Christmas is traditionally a time of over-indulgence and over-spending, but in these tough times, we should keep it simple, says Liz Fraser
Britain is undergoing the worst economic shock since World War II, bar the day I got my last tax bill. If you need proof of this dire financial situation, just pop into your nearest town centre.
For the next few weeks, in the long, relentlessly jolly run-up to the cash-fest known as Christmas, it will be impossible to go anywhere near a shop after 9.05am, thanks to the throngs of red-faced, bag-laden shoppers all desperately trying to part with money they don’t have.
Struggling to get out of the shops with their armfuls of obligatory festive purchases, they can’t spend their non-existent cash fast enough. And this is after they’ve doled out a tenner on car parking, a fiver on coffee to keep their energy levels up, and fifty quid on online purchases for family abroad.
We really are skint. And Christmas is the traditional time of year to pretend we’re not. Except, of course, that for many, pretending isn’t going to work.
Thousands of families are facing a very real choice between keeping the house warm and buying another stocking-filler for the children. Between Christmas dinner and a present for the grandchildren. Faced with a barrage of glitzy adverts, catalogues and ever mounting pressure from the playground for this year’s ‘must-have’ item, saying ‘no’ is very difficult indeed for many parents.
But with most presents on our children’s wish lists rarely dipping under the £20 mark, and often eye-wateringly more than that in the teenage market, saying ‘no’ becomes unavoidable. It’s less bah-humbug and more, ‘I’m sorry, we just cannot afford it’.
Not being able to afford a treat is one thing, but many families are having to go without the basics now, and making their children feel special this Christmas is a source of huge stress for many.
Save the Children launched a campaign in September 2012 called UK Child Poverty. Its survey of 5,000 parents and 1,500 children aged between eight and 16, across all economic groups, found that poverty is hitting UK families hard. According to head of UK policy Chris Welling, children are increasingly aware of this stretch, and the effect it’s having on their parents.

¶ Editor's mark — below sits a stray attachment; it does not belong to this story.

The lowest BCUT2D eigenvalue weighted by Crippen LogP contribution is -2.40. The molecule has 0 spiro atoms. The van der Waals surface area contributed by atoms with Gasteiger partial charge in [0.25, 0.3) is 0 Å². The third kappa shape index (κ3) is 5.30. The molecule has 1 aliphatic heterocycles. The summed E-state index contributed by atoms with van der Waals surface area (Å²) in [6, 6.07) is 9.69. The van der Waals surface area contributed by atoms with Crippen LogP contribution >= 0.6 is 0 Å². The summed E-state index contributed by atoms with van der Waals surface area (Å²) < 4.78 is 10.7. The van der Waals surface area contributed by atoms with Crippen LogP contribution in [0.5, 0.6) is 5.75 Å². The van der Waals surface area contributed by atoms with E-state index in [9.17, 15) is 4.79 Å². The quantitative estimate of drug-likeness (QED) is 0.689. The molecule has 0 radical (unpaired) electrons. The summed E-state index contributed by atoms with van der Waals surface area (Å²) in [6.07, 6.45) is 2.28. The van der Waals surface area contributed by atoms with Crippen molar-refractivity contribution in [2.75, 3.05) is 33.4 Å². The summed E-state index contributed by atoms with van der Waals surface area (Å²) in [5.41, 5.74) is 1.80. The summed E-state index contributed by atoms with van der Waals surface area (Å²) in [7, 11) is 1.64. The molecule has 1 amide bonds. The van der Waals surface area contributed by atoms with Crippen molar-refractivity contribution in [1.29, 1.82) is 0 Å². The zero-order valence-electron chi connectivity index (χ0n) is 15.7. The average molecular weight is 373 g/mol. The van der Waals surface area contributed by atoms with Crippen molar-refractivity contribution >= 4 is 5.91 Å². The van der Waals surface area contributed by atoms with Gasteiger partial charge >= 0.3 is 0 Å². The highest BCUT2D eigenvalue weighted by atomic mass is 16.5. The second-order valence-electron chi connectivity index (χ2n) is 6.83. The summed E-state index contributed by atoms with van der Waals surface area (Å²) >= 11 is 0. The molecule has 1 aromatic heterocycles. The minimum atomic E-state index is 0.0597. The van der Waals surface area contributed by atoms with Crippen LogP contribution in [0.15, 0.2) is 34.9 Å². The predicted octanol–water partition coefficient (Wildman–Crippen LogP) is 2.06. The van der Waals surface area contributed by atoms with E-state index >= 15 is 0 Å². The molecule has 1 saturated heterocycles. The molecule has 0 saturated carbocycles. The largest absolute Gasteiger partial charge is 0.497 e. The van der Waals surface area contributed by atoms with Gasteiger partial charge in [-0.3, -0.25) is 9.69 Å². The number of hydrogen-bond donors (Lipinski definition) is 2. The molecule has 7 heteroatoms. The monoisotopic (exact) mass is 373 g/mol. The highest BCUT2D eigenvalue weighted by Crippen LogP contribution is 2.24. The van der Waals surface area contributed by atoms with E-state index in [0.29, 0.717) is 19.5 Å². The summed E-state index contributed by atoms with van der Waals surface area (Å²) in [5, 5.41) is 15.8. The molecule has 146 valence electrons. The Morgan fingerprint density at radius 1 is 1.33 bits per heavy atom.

‘One of the most striking things we discovered in our survey was the extent to which children are aware of the financial strain their parents are under, and are sharing this burden,’ says Welling. ‘Over half of children in poverty say they realise money worries make their parents unhappy or stressed, and more than 40 per cent say they know their parents are cutting back on things for themselves and making big sacrifices to buy something for their kids. Children are seeing it and feeling it. And Christmas is one of the toughest times.’
For the poorest families it’s a tremendous struggle. But even the middle bracket is feeling the pinch this year, harder than most.
It’s partly a problem of expectation, and our own childhood experience of Christmas. In families where Christmas is a time when children are showered with presents and every whim is indulged, it can be especially hard suddenly to cut back to a lump of coal and a satsuma.
Christmas in my family was always a fairly simple, frugal affair. My parents never spent what they didn’t have, and I was always happy with just the coal; a satsuma was a considerable bonus.
The first question my mother asked on Christmas morning was, ‘How many potatoes will you want with your turkey – one or two?’ The turkey itself generally looked as if it had been killed by starvation, but there was still some meat left on the breast, if you were quick enough, once you’d wolfed down that half a potato.
I’m exaggerating, of course (it was a whole potato).
By contrast, when I spent my first Christmases with my husband’s family I was shocked by what I considered to be ghastly over-indulgence. We ate too much, drank too much, spent too much… and our children were given so many presents they couldn’t appreciate any of them.
Such extravagance made me deeply uncomfortable, and it caused much grief between us. I don’t want our children to think they have to have a thousand presents in order to be happy, or to expect to get so many things. My husband, on the other hand, thinks Christmas is a time to let go, go mad and spoil them.
Somewhere in the middle is our old friend Compromise, whom we now invite to stay with us at Christmas time.
We give one main present to each of our children, and this is topped up by presents from grandparents, aunts and uncles and so on into a jolly pile of generosity and festive fun. It’s enough, that way. They don’t need more.
This year the stockings might rely a little more heavily on the coal for padding. We all have to live within our means, and it’s only when children start to expect more than they can have that the trouble starts – both for us as parents and for them as they go forth into their independent lives.
Keep it simple this year. Get a double sherbet dip and a satsuma. Your children will understand, and be no worse off for it.